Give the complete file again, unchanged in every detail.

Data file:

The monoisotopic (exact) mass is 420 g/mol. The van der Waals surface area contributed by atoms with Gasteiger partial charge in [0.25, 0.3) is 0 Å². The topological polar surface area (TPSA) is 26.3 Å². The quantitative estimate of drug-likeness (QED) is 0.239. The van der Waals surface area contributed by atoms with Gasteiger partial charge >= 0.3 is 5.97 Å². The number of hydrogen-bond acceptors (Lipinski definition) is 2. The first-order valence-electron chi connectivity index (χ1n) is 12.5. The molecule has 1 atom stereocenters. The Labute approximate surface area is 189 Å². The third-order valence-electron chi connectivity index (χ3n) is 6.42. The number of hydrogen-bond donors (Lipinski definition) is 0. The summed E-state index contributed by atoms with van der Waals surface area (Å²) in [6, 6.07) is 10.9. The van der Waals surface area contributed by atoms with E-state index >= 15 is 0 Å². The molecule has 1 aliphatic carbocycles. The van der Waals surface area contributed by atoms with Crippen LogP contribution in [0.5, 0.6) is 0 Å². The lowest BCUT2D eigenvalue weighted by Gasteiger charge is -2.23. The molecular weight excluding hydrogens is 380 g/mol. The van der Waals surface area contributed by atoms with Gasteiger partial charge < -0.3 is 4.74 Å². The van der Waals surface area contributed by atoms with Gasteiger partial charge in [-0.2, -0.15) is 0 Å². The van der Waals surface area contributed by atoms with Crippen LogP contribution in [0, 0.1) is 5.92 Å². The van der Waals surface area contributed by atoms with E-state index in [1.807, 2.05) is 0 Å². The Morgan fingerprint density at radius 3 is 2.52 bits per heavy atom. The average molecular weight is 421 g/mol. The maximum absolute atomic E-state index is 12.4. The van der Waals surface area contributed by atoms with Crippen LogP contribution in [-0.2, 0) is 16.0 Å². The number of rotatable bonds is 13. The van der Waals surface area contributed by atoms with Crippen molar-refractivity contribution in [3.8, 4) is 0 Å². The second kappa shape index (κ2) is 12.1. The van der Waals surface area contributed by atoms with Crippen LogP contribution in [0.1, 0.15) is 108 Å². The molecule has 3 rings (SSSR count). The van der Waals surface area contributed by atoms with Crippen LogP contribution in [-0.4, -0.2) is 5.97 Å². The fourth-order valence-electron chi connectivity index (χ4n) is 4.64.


The monoisotopic (exact) mass is 420 g/mol. The van der Waals surface area contributed by atoms with Gasteiger partial charge in [0.25, 0.3) is 0 Å². The topological polar surface area (TPSA) is 26.3 Å². The quantitative estimate of drug-likeness (QED) is 0.239. The van der Waals surface area contributed by atoms with Gasteiger partial charge >= 0.3 is 5.97 Å². The number of hydrogen-bond acceptors (Lipinski definition) is 2. The first-order valence-electron chi connectivity index (χ1n) is 12.5. The molecule has 1 atom stereocenters. The Labute approximate surface area is 189 Å². The third-order valence-electron chi connectivity index (χ3n) is 6.42. The number of hydrogen-bond donors (Lipinski definition) is 0. The summed E-state index contributed by atoms with van der Waals surface area (Å²) in [6, 6.07) is 10.9. The van der Waals surface area contributed by atoms with E-state index >= 15 is 0 Å². The molecule has 1 aliphatic carbocycles. The van der Waals surface area contributed by atoms with Crippen LogP contribution in [0.5, 0.6) is 0 Å². The lowest BCUT2D eigenvalue weighted by Gasteiger charge is -2.23. The molecular weight excluding hydrogens is 380 g/mol. The van der Waals surface area contributed by atoms with Gasteiger partial charge < -0.3 is 4.74 Å². The van der Waals surface area contributed by atoms with Gasteiger partial charge in [-0.2, -0.15) is 0 Å². The van der Waals surface area contributed by atoms with Crippen LogP contribution in [0, 0.1) is 5.92 Å². The van der Waals surface area contributed by atoms with E-state index in [1.807, 2.05) is 0 Å². The Morgan fingerprint density at radius 3 is 2.52 bits per heavy atom. The average molecular weight is 421 g/mol. The maximum absolute atomic E-state index is 12.4. The van der Waals surface area contributed by atoms with Crippen LogP contribution in [-0.2, 0) is 16.0 Å². The number of rotatable bonds is 13. The van der Waals surface area contributed by atoms with Crippen molar-refractivity contribution in [3.8, 4) is 0 Å². The second kappa shape index (κ2) is 12.1. The van der Waals surface area contributed by atoms with Crippen LogP contribution in [0.1, 0.15) is 108 Å². The molecule has 3 rings (SSSR count). The van der Waals surface area contributed by atoms with Crippen LogP contribution in [-0.4, -0.2) is 5.97 Å². The fourth-order valence-electron chi connectivity index (χ4n) is 4.64.